Bartiromo then pressed him on spiraling losses at Merrill Lynch — $15 billion in the fourth quarter alone — and on the astounding $4 billion in bonuses distributed to Merrill Lynch's top figures. He made his best case: the bonuses were distributed to those people in the divisions that made money, not those who lost money, and he had to pay what he called market rates to keep them there. (One does wonder where else he feared they might go these days.) Thain acknowledges the market for talent is now in a different place. Later on, at about 14 minutes 50 seconds in, Bartiromo asked about spending corporate funds on his own executive digs:
BARTIROMO: John, I wanna ask you more about the— the— environment that we're in. But I've gotta ask you— first about the office. You spent more than $1 million renovating your office; is this true?
THAIN: Well, first of all, it— it is true. This was a year ago or actually a little bit more than a year ago in a very differ— different— ec— economic environment and a very different outlook for Merrill and the financial services industry. It was my office. It was two conference rooms and it was a reception area. But it is clear to me in today's world that it was a mistake. I apologize for spending that money on those— on those things. And I will make it right. I will reimburse— the company for all of those costs.
BARTIROMO: Why did you need to renovate the office? What was wrong with (former Merrill Lynch CEO) Stan O'Neal's office?
THAIN: Well— his office was very different— than— the— the general decor of— Merrill's offices. It really would have been— very difficult— for— me to use it in the form that it was in. And— you know, I— it needed to be renovated no matter what. It would have been better for me to simply— I should have— simply paid for it myself (UNINTEL).
Yes, just as the CNBC transcript says, it was UNINTEL. What was wrong with Stan O'Neal's office?
Bartiromo is asking the question we would have asked, if we had been there, and if we had thought of it. O'Neal was a captain of finance too.
The more than $1 million in spending may seem small-bore in the overall scheme of things, but combined with the huge bonuses, it appears to have hastened Thain's fall.
And then there's Thain's answer: It wasn't just a single room. The decor didn't fit in with Merrill's overall things. I needed to do it no matter what. But I should have paid for it myself.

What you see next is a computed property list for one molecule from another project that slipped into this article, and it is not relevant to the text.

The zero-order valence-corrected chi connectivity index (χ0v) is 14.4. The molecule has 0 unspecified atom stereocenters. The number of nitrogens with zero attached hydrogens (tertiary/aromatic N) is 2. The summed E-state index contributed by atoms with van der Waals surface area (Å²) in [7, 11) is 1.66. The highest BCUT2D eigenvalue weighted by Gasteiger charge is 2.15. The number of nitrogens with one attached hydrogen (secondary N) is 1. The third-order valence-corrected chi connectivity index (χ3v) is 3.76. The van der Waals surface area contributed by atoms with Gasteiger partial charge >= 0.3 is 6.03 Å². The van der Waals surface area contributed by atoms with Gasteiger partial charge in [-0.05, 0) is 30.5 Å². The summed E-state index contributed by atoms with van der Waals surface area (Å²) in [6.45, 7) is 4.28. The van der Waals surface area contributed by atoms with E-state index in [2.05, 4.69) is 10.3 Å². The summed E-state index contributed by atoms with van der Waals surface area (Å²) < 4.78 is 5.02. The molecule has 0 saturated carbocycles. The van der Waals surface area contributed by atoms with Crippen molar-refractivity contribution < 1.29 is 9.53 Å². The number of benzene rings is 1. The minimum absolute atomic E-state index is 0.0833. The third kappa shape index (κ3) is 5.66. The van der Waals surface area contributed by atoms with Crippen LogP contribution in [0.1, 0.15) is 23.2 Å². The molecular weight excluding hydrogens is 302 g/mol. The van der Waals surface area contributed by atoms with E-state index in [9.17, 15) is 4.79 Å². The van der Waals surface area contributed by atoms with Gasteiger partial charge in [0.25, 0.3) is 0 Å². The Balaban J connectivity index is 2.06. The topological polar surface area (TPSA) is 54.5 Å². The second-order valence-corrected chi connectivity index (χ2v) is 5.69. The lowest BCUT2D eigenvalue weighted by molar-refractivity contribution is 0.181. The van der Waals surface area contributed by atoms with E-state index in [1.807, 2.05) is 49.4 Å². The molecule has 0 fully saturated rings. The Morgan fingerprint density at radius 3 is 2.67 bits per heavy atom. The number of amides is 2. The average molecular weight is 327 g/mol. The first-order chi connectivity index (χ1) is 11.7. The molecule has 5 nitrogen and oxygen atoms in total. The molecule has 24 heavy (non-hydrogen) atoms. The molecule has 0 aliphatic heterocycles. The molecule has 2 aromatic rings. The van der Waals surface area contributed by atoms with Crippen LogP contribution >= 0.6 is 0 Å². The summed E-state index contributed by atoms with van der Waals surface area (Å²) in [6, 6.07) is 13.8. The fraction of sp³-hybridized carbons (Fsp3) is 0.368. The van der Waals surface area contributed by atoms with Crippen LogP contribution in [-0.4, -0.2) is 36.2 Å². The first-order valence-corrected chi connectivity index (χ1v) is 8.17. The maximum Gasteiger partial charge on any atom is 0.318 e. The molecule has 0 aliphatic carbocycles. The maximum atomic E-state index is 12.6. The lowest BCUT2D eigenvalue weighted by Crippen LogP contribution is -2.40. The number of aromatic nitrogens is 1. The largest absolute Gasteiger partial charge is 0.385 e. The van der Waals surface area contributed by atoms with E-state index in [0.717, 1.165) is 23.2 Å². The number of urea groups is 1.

This response careens from position to position until it reaches incomprehensibility. If it was justifiable for corporate use, the company should have paid for it. If it's for personal use, why is it being done at the office at all?
Bartiromo goes in for the kill:
BARTIROMO: So it is an environment where jobs are being cut and clearly salaries are being cut. And the firm is reporting all of these losses. At— at— did it occur to you at some point over the process to say this is probably not the best judgment, I better put this off? Or, I mean, clearly not, but when did you start feeling like perhaps it would have been a— a sore thumb? Or were you totally blindsided by it?
THAIN: Well, Maria, remember, this was back in— it really started in December of '07. So the financial industry hadn't melted down yet. I— I had every expectation— that— Merrill Lynch would be a large successful company— that— these office renovations— would be used by me for many years in the future. And we were also doing lots of other things— to— to bring down costs. . . .
So the answer: We were still minting money when I came on board. I figured I'd be around for a long time. And it would come out of other people's salaries and expenditures.
As I said, she stripped him bare.
This wasn't great investigative journalism. (Nor, for that matter, was the disclosure by CNBC's Charlie Gasparino that Thain's driver was making $230,000 a year in pay and bonuses, though it was a damning little nugget.) But it was a nice example of a television journalist simply doing her job.
And now, my promised call for your expertise: Are there any scholars of linguistics or rhetoric out there who can parse the videotape or the transcripts and tell me what Thain is really saying or at least what he is trying to accomplish? Anyone else have strong thoughts? Feel free to post your takes below.